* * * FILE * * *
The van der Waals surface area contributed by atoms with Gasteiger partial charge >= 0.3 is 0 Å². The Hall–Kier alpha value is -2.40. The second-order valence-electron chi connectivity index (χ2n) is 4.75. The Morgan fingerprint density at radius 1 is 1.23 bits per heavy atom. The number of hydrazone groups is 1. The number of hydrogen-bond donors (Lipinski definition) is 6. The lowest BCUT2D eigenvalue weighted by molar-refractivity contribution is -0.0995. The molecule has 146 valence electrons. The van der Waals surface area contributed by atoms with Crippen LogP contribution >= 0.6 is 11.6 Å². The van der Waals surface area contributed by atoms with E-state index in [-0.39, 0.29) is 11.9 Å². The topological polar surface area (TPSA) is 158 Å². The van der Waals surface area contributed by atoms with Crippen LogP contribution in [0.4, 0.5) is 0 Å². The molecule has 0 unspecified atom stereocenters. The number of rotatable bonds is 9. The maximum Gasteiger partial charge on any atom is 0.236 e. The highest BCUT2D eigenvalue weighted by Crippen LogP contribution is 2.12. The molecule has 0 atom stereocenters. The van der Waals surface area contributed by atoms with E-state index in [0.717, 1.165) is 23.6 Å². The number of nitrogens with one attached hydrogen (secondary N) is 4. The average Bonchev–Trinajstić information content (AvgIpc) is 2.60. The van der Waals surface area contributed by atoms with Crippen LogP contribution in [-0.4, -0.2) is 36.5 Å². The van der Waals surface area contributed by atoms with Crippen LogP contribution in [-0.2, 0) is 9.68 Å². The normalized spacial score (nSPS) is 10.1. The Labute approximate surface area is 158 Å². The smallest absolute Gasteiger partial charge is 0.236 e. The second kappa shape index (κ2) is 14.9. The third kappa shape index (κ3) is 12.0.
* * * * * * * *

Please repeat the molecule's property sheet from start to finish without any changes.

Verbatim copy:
The van der Waals surface area contributed by atoms with Gasteiger partial charge >= 0.3 is 0 Å². The Hall–Kier alpha value is -2.40. The second-order valence-electron chi connectivity index (χ2n) is 4.75. The Morgan fingerprint density at radius 1 is 1.23 bits per heavy atom. The number of hydrazone groups is 1. The number of hydrogen-bond donors (Lipinski definition) is 6. The lowest BCUT2D eigenvalue weighted by molar-refractivity contribution is -0.0995. The molecule has 146 valence electrons. The van der Waals surface area contributed by atoms with Crippen LogP contribution >= 0.6 is 11.6 Å². The van der Waals surface area contributed by atoms with E-state index in [-0.39, 0.29) is 11.9 Å². The topological polar surface area (TPSA) is 158 Å². The van der Waals surface area contributed by atoms with Crippen LogP contribution in [0.4, 0.5) is 0 Å². The molecule has 0 unspecified atom stereocenters. The number of rotatable bonds is 9. The maximum Gasteiger partial charge on any atom is 0.236 e. The highest BCUT2D eigenvalue weighted by Crippen LogP contribution is 2.12. The molecule has 0 atom stereocenters. The van der Waals surface area contributed by atoms with E-state index in [0.717, 1.165) is 23.6 Å². The number of nitrogens with one attached hydrogen (secondary N) is 4. The average Bonchev–Trinajstić information content (AvgIpc) is 2.60. The van der Waals surface area contributed by atoms with Crippen LogP contribution in [-0.4, -0.2) is 36.5 Å². The van der Waals surface area contributed by atoms with Crippen LogP contribution in [-0.2, 0) is 9.68 Å². The normalized spacial score (nSPS) is 10.1. The Labute approximate surface area is 158 Å². The smallest absolute Gasteiger partial charge is 0.236 e. The second kappa shape index (κ2) is 14.9. The third kappa shape index (κ3) is 12.0.